March 24th, 2011 Posted in Epilepsy | No Comments »

An internationally accepted system of classification of seizures was adopted in 1981. This new classification separates seizures into “partial” (“simple” and “complex”) and “generalized.”
Partial seizures may or may not alter consciousness or awareness, depending on where they start and which structures of the brain they involve. Partial seizures that do not alter consciousness are called “simple partial seizures”, in the past called “focal motor” or “focal sensory” seizures. Partial seizures in which consciousness is altered or lost are called “complex partial seizures.”
Generalized seizures affect the whole brain, not just one part, and they alter consciousness. In a generalized seizure, there is no obvious partial or focal onset or aura. When there is a focal onset, and the seizure progresses to involve the whole brain, it is termed a “partial seizure with secondary generalization.”
Generalized seizures come in two sizes: large and small—convulsive and nonconvulsive. Nonconvulsive refers to alterations of consciousness but without jerking movements. Convulsive here means that there are muscle movements like jerking or stiffening.


March 17th, 2011 Posted in Cancer | No Comments »

The average daily intake of calcium for an American is 450-500 milligrams, an amount well below even the U.S. RDA of 1,000 milligrams per day for those under age 50 and 1,500 milligrams per day for those over 50. While it is important to include sufficient calcium in your diet, you have to be wary of dairy products, its chief source. They contain too much fat and are also highly allergenic no matter what their fat content. Fatty foods are a factor in 60 percent of women’s cancers, 40 percent of men’s cancers, and 75 percent of all cardiovascular diseases.
Low calcium levels are linked to:
Asthma flares.
Colon cancer
Alzheimer’s disease
Some male infertility problems
It is important to get the proper amounts of calcium in your early years—the first twenty to twenty-five years of life—so that the risk of all illnesses will be greatly reduced. However, recent studies suggest that postmenopausal women should take calcium supplements because even at that age bone loss can be reduced. 4,18 These studies have important implications for osteoporosis, because it is shown that bone loss can be reduced significantly even if you begin taking calcium later in life. Osteoporosis currently affects 34 million Americans and results in 1.3 million bone fractures each year.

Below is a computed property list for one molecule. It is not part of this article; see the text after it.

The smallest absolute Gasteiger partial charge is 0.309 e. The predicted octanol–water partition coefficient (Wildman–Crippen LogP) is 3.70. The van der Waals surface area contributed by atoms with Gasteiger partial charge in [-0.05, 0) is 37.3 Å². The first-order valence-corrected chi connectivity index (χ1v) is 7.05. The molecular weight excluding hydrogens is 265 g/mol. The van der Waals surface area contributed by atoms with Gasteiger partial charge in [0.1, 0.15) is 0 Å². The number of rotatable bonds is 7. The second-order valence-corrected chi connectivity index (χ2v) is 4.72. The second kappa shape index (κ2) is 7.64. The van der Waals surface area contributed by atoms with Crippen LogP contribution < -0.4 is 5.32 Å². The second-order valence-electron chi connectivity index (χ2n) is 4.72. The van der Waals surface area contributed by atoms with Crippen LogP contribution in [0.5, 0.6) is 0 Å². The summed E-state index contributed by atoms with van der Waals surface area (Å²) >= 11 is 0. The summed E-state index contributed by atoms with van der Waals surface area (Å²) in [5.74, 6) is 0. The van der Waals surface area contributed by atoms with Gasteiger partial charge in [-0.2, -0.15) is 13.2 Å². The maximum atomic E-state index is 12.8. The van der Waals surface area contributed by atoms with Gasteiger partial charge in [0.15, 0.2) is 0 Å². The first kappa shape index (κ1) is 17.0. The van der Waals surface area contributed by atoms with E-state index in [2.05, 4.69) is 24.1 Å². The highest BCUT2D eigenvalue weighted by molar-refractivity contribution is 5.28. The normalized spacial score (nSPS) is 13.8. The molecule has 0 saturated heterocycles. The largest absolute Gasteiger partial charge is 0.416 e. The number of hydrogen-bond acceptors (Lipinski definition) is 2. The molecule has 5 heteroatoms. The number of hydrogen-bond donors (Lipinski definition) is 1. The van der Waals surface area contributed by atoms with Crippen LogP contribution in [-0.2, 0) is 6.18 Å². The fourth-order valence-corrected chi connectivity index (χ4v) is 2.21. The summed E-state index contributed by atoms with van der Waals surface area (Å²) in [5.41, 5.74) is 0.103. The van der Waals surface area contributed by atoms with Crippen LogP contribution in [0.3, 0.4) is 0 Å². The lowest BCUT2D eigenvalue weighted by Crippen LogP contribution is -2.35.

The safest and easiest way to obtain calcium is by taking a calcium supplement. However, calcium should not be taken by itself; rather, it should be taken with several other nutrients that aid calcium absorption and metabolism. Some of these nutrients, like vitamin D and vitamin C, should be taken only with food, and the others, like magnesium, boron, silicon, threonine, and lysine, should be taken with calcium at night. Calcium and magnesium should be taken in a ratio of about three or four to one. Calcium should be taken only at night and not with food because fiber foods bind calcium and render it useless, and the body repairs itself at night using calcium, and if there is insufficient calcium available, it will be taken from the bones. Take calcium with orange or tomato juice if they do not upset your stomach because they facilitate calcium absorption. The best form of calcium to take is calcium carbonate because it is absorbed better than the other forms of calcium, and the lower molecular weight of calcium carbonate allows the use of a smaller pill. And finally, calcium taken at bedtime may help you fall asleep.


March 10th, 2011 Posted in Anti-Smoking | No Comments »

Now stop.
Just don’t take any more of the drug. Say ‘No’ to yourself and to your using or drinking friends. It’s as simple as that. Concentrate with every fibre of your being on not taking the next fix, pill, smoke or drink.
Do that NOW.
(Or, if you are on a programme of cutting down tranquillisers, make sure that the next pill is the’ right cut-down dose as part of the programme. Tranquilliser addicts and barbiturate addicts reading this chapter will need to bear in mind that the abrupt stop which all other addicts should be doing does not apply to them. Alcoholics, too, must remember that abruptly stopping, without any medication for withdrawal, can be dangerous.)
The first few hours and days are not going to be easy. However, you will get through them successfully if you practise the skills of Narcotics Anonymous and Alcoholics Anonymous. These are truly lifeline mental tricks, designed to keep you clean and sober despite the pain of withdrawal.